Protecting Account Holders Data Security at Credit Unions and Community Banks
Credit unions and community banks are well-positioned to innovatively support their customers' prosperity and the local communities they serve with financial technologies (fintech). Developments like the automated teller machine (ATM), mobile banking platforms, and remote deposit capture have revolutionized the way people and communities access the funds they need to live their best lives. As financial technology solutions have become more readily available to customers at community banks and credit unions, there has been a renewed focus on balancing rolling out new technologies with the ability to safeguard data. Cybersecurity analysts and researchers have frequently cited that community banks and credit unions are uniquely disadvantaged in confronting cybercrime. And the stakes continue to increase—while the most prominent financial service providers have allocated a 15% increase in cybersecurity spending for 2021, an amount equaling $1 billion per bank—smaller community banks are facing similar threats, without being able to leverage the same war chest of financial resources to confront them. Protecting account holders' data security at credit unions and community banks requires developing enhanced cybersecurity practices. This article explores the evolving landscape of financial technology and how community banks respond to emerging cyber threats.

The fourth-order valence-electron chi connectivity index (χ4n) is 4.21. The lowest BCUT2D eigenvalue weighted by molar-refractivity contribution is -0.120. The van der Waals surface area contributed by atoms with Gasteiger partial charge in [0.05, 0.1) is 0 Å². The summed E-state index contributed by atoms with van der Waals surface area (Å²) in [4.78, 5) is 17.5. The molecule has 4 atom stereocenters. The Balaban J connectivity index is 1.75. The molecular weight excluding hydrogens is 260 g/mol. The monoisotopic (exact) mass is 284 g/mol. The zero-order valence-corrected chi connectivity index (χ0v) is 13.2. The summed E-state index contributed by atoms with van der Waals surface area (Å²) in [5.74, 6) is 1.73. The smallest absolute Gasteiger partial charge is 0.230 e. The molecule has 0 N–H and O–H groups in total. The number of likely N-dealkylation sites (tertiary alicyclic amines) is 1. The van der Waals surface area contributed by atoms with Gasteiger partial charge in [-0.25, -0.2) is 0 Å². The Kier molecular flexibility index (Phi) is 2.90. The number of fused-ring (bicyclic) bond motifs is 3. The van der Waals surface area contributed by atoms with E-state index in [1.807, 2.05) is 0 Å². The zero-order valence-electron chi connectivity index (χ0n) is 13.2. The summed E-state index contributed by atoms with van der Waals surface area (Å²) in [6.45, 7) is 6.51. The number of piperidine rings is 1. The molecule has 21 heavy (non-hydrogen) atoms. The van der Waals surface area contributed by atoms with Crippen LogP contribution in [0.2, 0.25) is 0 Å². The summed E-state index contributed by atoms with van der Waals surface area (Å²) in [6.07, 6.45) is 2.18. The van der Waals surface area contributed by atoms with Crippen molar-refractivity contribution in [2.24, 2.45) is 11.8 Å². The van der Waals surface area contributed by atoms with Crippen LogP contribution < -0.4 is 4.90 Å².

Protecting Account Holders Data Security at Credit Unions and Community BanksThe 2021 Banking Priorities Executive Report survey conducted by enterprise financial technology provider CSI concluded that cybersecurity is the number one priority for financial service providers to contend with this year, and 80% expect some sort of social engineering attack to create the most significant cybersecurity threat of the year. To counter the rise of cybercrime and implement practices to enhance cyber resilience, consider adopting the following perspectives related to organizational culture and data security: